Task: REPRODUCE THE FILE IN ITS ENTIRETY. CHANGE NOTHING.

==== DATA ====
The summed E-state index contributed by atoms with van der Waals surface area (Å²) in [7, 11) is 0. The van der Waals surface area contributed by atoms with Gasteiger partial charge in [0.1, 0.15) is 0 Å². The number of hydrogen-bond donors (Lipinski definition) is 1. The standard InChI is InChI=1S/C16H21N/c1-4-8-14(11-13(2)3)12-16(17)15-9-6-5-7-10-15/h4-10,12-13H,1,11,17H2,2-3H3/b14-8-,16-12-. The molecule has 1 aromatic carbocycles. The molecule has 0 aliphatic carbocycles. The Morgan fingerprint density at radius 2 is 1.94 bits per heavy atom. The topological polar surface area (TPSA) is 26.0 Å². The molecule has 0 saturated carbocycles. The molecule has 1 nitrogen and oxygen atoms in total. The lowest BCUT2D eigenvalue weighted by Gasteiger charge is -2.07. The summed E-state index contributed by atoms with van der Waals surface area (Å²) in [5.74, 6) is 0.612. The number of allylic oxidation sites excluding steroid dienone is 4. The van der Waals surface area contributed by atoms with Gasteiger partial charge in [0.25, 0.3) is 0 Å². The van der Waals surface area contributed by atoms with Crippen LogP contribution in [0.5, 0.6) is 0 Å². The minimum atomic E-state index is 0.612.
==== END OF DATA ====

The summed E-state index contributed by atoms with van der Waals surface area (Å²) in [7, 11) is 0. The van der Waals surface area contributed by atoms with Gasteiger partial charge in [0.1, 0.15) is 0 Å². The number of hydrogen-bond donors (Lipinski definition) is 1. The standard InChI is InChI=1S/C16H21N/c1-4-8-14(11-13(2)3)12-16(17)15-9-6-5-7-10-15/h4-10,12-13H,1,11,17H2,2-3H3/b14-8-,16-12-. The molecule has 1 aromatic carbocycles. The molecule has 0 aliphatic carbocycles. The Morgan fingerprint density at radius 2 is 1.94 bits per heavy atom. The topological polar surface area (TPSA) is 26.0 Å². The molecule has 0 saturated carbocycles. The molecule has 1 nitrogen and oxygen atoms in total. The lowest BCUT2D eigenvalue weighted by Gasteiger charge is -2.07. The summed E-state index contributed by atoms with van der Waals surface area (Å²) in [5.74, 6) is 0.612. The number of allylic oxidation sites excluding steroid dienone is 4. The van der Waals surface area contributed by atoms with Gasteiger partial charge in [0.25, 0.3) is 0 Å². The van der Waals surface area contributed by atoms with Crippen LogP contribution in [0.5, 0.6) is 0 Å². The minimum atomic E-state index is 0.612.